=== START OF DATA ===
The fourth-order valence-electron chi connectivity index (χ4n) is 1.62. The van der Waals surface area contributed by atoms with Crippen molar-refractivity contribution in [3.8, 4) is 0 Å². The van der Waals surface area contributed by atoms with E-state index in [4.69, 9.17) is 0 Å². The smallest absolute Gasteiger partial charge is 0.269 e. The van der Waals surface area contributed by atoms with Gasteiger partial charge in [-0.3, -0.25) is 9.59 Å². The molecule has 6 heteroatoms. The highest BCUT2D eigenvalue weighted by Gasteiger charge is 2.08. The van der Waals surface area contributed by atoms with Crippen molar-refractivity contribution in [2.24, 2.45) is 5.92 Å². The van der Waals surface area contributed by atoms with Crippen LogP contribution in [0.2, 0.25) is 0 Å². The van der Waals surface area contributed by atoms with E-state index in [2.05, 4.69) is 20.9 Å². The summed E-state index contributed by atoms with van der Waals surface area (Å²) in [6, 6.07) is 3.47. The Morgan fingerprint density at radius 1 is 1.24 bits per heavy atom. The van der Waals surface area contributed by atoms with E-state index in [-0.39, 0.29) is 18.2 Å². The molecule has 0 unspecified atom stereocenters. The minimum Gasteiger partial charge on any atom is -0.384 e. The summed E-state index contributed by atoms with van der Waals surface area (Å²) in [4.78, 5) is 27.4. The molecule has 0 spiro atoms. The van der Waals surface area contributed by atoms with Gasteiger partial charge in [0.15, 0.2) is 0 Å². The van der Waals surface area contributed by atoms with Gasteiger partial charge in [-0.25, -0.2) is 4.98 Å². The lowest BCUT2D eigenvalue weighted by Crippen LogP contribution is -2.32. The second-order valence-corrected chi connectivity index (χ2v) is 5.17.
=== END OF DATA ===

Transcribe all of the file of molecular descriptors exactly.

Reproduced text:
The fourth-order valence-electron chi connectivity index (χ4n) is 1.62. The van der Waals surface area contributed by atoms with Crippen molar-refractivity contribution in [3.8, 4) is 0 Å². The van der Waals surface area contributed by atoms with E-state index in [4.69, 9.17) is 0 Å². The smallest absolute Gasteiger partial charge is 0.269 e. The van der Waals surface area contributed by atoms with Gasteiger partial charge in [-0.3, -0.25) is 9.59 Å². The molecule has 6 heteroatoms. The highest BCUT2D eigenvalue weighted by Gasteiger charge is 2.08. The van der Waals surface area contributed by atoms with Crippen molar-refractivity contribution in [2.24, 2.45) is 5.92 Å². The van der Waals surface area contributed by atoms with Crippen LogP contribution in [0.2, 0.25) is 0 Å². The van der Waals surface area contributed by atoms with E-state index in [2.05, 4.69) is 20.9 Å². The summed E-state index contributed by atoms with van der Waals surface area (Å²) in [6, 6.07) is 3.47. The Morgan fingerprint density at radius 1 is 1.24 bits per heavy atom. The van der Waals surface area contributed by atoms with E-state index in [-0.39, 0.29) is 18.2 Å². The molecule has 0 unspecified atom stereocenters. The minimum Gasteiger partial charge on any atom is -0.384 e. The summed E-state index contributed by atoms with van der Waals surface area (Å²) in [4.78, 5) is 27.4. The molecule has 0 spiro atoms. The van der Waals surface area contributed by atoms with Gasteiger partial charge in [0.15, 0.2) is 0 Å². The van der Waals surface area contributed by atoms with Gasteiger partial charge in [-0.25, -0.2) is 4.98 Å². The lowest BCUT2D eigenvalue weighted by Crippen LogP contribution is -2.32. The second-order valence-corrected chi connectivity index (χ2v) is 5.17.